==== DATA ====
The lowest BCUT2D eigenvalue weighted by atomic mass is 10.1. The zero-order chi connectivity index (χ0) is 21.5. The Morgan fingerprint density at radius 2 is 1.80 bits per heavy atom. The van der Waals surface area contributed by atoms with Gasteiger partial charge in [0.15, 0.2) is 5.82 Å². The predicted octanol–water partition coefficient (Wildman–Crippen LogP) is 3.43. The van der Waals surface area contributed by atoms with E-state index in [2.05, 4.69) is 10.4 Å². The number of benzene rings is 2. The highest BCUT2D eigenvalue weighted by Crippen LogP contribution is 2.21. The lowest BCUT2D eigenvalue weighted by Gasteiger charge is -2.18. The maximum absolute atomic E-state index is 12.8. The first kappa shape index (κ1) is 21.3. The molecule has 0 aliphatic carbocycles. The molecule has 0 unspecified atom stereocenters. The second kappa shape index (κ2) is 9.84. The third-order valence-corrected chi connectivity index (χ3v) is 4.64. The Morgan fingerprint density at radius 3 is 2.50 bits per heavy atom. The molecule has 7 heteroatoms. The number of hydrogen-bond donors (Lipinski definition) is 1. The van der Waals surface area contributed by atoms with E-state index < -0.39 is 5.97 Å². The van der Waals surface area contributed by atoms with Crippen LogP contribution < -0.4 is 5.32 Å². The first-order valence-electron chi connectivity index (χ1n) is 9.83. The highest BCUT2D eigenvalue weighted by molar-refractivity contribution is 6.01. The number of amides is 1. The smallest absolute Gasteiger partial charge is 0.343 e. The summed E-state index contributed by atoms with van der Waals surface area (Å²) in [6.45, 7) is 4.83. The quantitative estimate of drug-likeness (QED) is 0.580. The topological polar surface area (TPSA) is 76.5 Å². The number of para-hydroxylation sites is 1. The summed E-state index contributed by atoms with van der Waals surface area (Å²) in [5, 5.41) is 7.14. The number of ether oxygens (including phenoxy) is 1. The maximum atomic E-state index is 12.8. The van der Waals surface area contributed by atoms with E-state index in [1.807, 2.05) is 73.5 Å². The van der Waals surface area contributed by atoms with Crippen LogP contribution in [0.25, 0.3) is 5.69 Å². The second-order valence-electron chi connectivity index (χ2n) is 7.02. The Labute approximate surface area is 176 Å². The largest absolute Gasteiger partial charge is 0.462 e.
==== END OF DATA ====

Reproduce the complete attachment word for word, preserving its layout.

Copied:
The lowest BCUT2D eigenvalue weighted by atomic mass is 10.1. The zero-order chi connectivity index (χ0) is 21.5. The Morgan fingerprint density at radius 2 is 1.80 bits per heavy atom. The van der Waals surface area contributed by atoms with Gasteiger partial charge in [0.15, 0.2) is 5.82 Å². The predicted octanol–water partition coefficient (Wildman–Crippen LogP) is 3.43. The van der Waals surface area contributed by atoms with E-state index in [2.05, 4.69) is 10.4 Å². The number of benzene rings is 2. The highest BCUT2D eigenvalue weighted by Crippen LogP contribution is 2.21. The lowest BCUT2D eigenvalue weighted by Gasteiger charge is -2.18. The maximum absolute atomic E-state index is 12.8. The first kappa shape index (κ1) is 21.3. The molecule has 0 aliphatic carbocycles. The molecule has 0 unspecified atom stereocenters. The second kappa shape index (κ2) is 9.84. The third-order valence-corrected chi connectivity index (χ3v) is 4.64. The Morgan fingerprint density at radius 3 is 2.50 bits per heavy atom. The molecule has 7 heteroatoms. The number of hydrogen-bond donors (Lipinski definition) is 1. The van der Waals surface area contributed by atoms with E-state index < -0.39 is 5.97 Å². The van der Waals surface area contributed by atoms with Crippen LogP contribution < -0.4 is 5.32 Å². The first-order valence-electron chi connectivity index (χ1n) is 9.83. The highest BCUT2D eigenvalue weighted by molar-refractivity contribution is 6.01. The number of amides is 1. The smallest absolute Gasteiger partial charge is 0.343 e. The summed E-state index contributed by atoms with van der Waals surface area (Å²) in [6.45, 7) is 4.83. The quantitative estimate of drug-likeness (QED) is 0.580. The topological polar surface area (TPSA) is 76.5 Å². The number of para-hydroxylation sites is 1. The summed E-state index contributed by atoms with van der Waals surface area (Å²) in [5, 5.41) is 7.14. The number of ether oxygens (including phenoxy) is 1. The maximum atomic E-state index is 12.8. The van der Waals surface area contributed by atoms with E-state index in [1.807, 2.05) is 73.5 Å². The van der Waals surface area contributed by atoms with Crippen LogP contribution in [0.25, 0.3) is 5.69 Å². The second-order valence-electron chi connectivity index (χ2n) is 7.02. The Labute approximate surface area is 176 Å². The largest absolute Gasteiger partial charge is 0.462 e.